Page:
Inflammation involving vessels and neural tissue occurs early in diabetic retinopathy, while excessive and persistent microglial activation is believed a major contributor to the inflammatory responses [2, 36, 37]. Microglial activation occurs via a complex regulatory system involving multiple signals; however, the mechanism remains to be determined.
Amadori-glycated proteins and the early nonenzymatic glycation of proteins are increased in diabetes and have been independently associated with microvascular complications [14, 15, 38]. As the breakdown of the blood-retinal barrier (BRB) is a characteristic early event, the increased GA in plasma may penetrate from the compromised BRB and accumulate in retinal parenchyma, influencing the types of retinal cells and molecular mediators that subsequently promoting the development of diabetic retinopathy [17, 18, 39, 40]. Our data suggested that in vitro GA activate microglia, producing proinflammatory factors. This event may be expected to occur in vivo, thereby aggravate the pathological inflammatory process. It was supported by the recent investigation that inhibiting the formation of GA would ameliorate the development of diabetic retinopathy .
The GA used in this study was produced commercially less than 1 week prior and purified to exclude residual contamination with AGEs as described by Baynes et al . In contrast to AGEs, only a few studies have emphasized the role of GA, despite the fact that the Amadori product is a major form of glycated proteins and the concentration of GA exceeds that of AGEs [14, 42]. Amadori-modification is structurally distinct from AGEs, and can bind to monocytes/macrophages via specific receptors [19, 20]. These receptor proteins have been characterized and the amino acid sequence homologies were not found in any of the AGE receptors [19–21, 43]. Therefore, it is reasonable that binding of GA to microglia via specific receptors rather than receptors of AGEs, induced microglial activation.
Accumulating evidences showed M-CSF is a key cytokine in the regulation of the microglial activation, proliferation and migration in CNS [23–25]. Moreover, the high-affinity binding of M-CSF to CSF-1R plays a role in mononuclear/macrophage-associated diabetic complications, including diabetic retinopathy [32, 33, 44, 45]. Our previous study provided the evidence that the vigorous expression of M-CSF/CSF-1R occurred in the early diabetic retina and a robust induction of CSF-1R was observed on the activated microglia . Furthermore, as shown in the current study, primary retinal microglial cells express either CSF-1R or M-CSF, albeit at relatively low baseline levels. While they were exposed to gradient concentrations of GA, the enhanced expression of CSF-1R signaling was detected in activated microglia, not only at the mRNA but also at the protein level. This up-regulation is consistent with that as seen in vivo, and may be integral to diabetic microglial activation . In light of the above findings, we hypothesize that M-CSF signaling is a possible molecular pathway in diabetic retinopathy.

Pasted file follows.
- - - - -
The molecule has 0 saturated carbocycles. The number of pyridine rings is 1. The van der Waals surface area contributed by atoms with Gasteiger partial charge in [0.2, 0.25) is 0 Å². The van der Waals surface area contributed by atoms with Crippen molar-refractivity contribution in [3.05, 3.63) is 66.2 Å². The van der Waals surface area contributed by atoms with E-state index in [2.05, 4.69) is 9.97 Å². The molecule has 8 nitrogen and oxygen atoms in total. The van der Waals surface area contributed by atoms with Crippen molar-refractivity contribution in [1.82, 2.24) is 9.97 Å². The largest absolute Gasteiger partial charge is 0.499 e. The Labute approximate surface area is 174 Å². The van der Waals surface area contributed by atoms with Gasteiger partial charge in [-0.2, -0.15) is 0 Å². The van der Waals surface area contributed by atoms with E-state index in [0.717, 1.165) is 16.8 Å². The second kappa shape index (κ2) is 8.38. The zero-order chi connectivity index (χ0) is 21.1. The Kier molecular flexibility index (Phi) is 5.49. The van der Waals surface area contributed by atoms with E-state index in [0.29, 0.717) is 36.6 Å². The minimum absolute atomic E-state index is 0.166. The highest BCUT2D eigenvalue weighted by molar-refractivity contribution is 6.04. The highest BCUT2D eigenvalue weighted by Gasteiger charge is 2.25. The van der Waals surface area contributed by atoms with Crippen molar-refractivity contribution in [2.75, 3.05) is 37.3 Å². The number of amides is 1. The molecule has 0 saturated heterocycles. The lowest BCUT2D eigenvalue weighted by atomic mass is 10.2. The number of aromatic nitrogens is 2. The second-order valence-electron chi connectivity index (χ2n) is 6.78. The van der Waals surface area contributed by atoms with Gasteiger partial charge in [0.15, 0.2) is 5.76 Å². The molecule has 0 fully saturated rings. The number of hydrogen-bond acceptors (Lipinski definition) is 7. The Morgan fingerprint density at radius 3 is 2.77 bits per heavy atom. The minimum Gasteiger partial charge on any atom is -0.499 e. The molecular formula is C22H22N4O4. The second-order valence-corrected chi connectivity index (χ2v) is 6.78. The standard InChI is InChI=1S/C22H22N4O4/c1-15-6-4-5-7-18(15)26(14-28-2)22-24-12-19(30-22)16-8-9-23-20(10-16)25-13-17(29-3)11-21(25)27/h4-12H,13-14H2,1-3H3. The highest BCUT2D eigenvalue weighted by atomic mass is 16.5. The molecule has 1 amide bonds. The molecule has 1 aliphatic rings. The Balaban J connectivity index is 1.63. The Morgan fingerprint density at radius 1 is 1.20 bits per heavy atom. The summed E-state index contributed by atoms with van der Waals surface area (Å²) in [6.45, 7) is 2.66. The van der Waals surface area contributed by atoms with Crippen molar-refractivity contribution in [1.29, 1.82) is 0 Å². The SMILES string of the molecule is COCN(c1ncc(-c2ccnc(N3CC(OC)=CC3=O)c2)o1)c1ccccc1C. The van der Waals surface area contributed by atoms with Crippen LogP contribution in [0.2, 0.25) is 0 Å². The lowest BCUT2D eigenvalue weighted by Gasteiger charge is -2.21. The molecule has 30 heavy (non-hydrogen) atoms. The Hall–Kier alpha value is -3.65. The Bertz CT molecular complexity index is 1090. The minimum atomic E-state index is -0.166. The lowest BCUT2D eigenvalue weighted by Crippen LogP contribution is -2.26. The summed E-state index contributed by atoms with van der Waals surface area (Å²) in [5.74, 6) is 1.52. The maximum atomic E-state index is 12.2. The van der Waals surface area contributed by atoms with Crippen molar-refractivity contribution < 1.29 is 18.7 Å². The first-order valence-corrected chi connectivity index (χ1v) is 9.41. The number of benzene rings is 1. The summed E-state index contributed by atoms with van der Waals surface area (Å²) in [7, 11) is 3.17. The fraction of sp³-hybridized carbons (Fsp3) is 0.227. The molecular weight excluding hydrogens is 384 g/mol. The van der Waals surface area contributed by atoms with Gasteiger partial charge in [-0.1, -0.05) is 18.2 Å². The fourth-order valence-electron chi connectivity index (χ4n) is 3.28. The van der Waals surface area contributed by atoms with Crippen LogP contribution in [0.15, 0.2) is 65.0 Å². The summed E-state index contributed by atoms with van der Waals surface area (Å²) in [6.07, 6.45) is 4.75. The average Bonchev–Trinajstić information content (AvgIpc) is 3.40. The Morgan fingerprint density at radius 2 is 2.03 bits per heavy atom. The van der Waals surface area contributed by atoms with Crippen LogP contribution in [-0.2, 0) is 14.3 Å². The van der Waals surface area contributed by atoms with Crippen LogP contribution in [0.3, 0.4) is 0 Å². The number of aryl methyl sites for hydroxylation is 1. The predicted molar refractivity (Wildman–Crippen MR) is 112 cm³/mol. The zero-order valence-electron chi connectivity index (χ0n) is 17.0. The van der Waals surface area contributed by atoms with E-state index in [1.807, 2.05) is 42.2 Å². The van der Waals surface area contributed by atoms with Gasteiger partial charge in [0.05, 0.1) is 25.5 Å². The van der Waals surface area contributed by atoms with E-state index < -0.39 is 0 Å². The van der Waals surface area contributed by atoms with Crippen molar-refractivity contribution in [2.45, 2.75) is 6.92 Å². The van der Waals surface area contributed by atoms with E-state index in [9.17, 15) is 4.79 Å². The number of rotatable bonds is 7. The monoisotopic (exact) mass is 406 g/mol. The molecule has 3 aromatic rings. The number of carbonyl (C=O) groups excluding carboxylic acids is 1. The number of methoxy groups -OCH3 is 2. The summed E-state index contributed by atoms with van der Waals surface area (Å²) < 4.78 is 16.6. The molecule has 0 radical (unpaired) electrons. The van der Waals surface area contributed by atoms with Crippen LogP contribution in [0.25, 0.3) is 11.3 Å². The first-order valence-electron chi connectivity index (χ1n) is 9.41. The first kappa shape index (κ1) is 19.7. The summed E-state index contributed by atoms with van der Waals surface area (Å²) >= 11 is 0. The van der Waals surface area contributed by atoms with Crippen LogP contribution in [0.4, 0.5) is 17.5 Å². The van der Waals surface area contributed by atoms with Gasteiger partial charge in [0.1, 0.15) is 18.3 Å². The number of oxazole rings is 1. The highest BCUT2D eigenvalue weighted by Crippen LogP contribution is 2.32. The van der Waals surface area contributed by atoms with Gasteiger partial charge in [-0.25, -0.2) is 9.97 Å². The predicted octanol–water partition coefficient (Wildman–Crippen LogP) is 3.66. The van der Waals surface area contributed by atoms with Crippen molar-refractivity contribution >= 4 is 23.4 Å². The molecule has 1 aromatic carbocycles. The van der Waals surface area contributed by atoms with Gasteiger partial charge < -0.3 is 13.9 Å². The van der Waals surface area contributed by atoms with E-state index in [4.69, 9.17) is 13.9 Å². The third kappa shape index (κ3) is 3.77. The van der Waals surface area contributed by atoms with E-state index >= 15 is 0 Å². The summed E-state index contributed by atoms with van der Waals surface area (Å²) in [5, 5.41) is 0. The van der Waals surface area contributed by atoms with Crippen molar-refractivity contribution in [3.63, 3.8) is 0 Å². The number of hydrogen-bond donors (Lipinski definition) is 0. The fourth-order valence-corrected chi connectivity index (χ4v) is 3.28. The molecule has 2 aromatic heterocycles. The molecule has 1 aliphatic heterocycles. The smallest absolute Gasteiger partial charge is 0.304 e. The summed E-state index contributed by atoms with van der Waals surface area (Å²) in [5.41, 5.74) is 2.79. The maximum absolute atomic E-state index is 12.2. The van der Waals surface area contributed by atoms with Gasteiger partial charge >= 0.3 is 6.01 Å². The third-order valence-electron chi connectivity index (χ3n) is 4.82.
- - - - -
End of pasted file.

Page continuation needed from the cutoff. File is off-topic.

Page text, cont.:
To further our understanding, we measured the amounts of TNF-α and IL-1β, two important proflammatory cytokines secreted by activated microglia, in GA-stimulated microglial cultures treated with or without additional M-CSF. Our results show that M-CSF enhances the production of proflammatory cytokines in GA-activated microglia. M-CSF alone, however, did not induce the proinflammatory responses but proliferate microglia as shown by MTT assay. Although theoretically, more cells due to M-CSF treatment may contribute to more cytokine production, given the fact that this inducible proinflammation could be significantly inhibited by antibody neutralization of M-CSF or CSF-1R, and the fact that GA enhanced expression of M-CSF/CSF-1R by microglia, it is reasonable that this is quite far from the actual synergistic effects of the two agents. Taken all together, we concluded that M-CSF may be a co-stimulator with GA and that M-CSF/CSF-1R signaling exerts a synergistic effect with GA on the production of proinflammatory cytokines, not simply due to effects on cell proliferation.
Astrocytes, a major source of M-CSF in CNS, can be induced to release M-CSF by proinflammatory cytokines [47–50]. However, note that M-CSF is also secreted by activated microglial cells [26, 28]. Moreover, as determined by immunocytochemistry and ELISA, the level of M-CSF elevates in GA-stimulated-microglia. Elevated M-CSF expression could cause further reactive microgliosis, phagocytosis, and the release of inflammatory cytokines such as IL-1β, IL-6, and M-CSF [23–25]. Thus, the present study provides evidence for the roles of M-CSF and its signaling cascade in activated microglia in response to GA stimulation, suggesting that M-CSF is an important cross-talk mediator, involved in astrocytes, neurons, and microglia.